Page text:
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My first full guide for Wirecutter!

That's right: not only did we revamp the entire Wirecutter website with a cool new look and fancy mobile friendliness, but I've also published my first official guide for them! Check it out:

Ironically, I also shaved my beard off this morning, so my author photo is no longer accurate.

Ironically, I also shaved my beard off this morning, so my author photo is no longer accurate.

So uhhhhh I just signed with a literary agent? So that's cool?

That's right: I just signed with a literary agent! The Kepner Agency was so impressed with my Irish Boston supernatural punk rock noir tentatively titled Pints of 'Gansett Make You Strong  that they want to make something happen with it!

Excuse me while I go dance over here in the corner.

In the meantime, you can listen to the official unofficial Pints of 'Gansett Make You Strong soundtrack to tide you over, 'cause publishing takes a while.

How science fiction helped me understand my mental disorder.

My first week at the Clarion Writer’s Workshop, I decided to kick things off with a bang: an 8,000-word short story that never ended.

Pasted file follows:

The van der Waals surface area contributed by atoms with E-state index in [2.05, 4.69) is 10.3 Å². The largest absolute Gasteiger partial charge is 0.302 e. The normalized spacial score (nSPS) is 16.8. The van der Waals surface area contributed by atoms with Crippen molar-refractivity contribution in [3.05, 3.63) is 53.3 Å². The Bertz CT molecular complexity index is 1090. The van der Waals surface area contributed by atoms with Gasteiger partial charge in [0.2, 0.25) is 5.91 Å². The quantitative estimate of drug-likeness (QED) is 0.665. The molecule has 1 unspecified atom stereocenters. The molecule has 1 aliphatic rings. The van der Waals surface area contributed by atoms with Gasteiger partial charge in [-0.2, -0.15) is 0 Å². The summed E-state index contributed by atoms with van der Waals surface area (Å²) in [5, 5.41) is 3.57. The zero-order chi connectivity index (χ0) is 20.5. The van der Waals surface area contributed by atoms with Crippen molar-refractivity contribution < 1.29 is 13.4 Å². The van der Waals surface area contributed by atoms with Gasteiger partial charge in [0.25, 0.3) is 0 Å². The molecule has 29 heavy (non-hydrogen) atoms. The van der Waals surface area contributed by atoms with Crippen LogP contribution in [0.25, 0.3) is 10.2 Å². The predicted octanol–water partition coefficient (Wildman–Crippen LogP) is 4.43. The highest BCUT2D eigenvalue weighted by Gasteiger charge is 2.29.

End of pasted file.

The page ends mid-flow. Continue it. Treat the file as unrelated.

Clarion is a highly-renowned training ground for sci-fi/fantasy writers, so naturally, I wanted to make an impression. Hence, I introduced myself to my cohort and award-winning instructors by writing a recursive metafictional time travel story. The main “plot” was only about two pages, followed by another thirty pages of footnotes, each with multiple internal references to other footnotes, all to explain the theoretical science behind the causal loop that lead to the main characters’ spacetime-crossed romance. This had the effect of taking the reader on a self-directed non-linear journey through characters’ pasts, presents, and futures, in an endless circle of effect-cause-effect that was unique to each reader.

That was 2013. Me and the other 17 members of my cohort still talk regularly; some of them have already become award-winning authors in their own rights. And to this day, not a week goes by without at least one of them giving me shit for that story. But I have a good excuse for my obnoxious ambitions:

I have ADHD, so it made perfect sense. To me.

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Human waste as sustainable energy? These high schoolers made it happen.

Leroy Mwasaru was a high school student at Kenya's prestigious Maseno School when a dorm room renovation created an unfortunate situation.

The school's outdoor latrines overflowed into the local water supply.

Understandably, this made some people quite upset. But Mwasaru saw this as an opportunity to turn something revolting into a revolution.

If he could redirect the overflowing human waste, it could give them cleaner water and help the school save money on fire and electricity.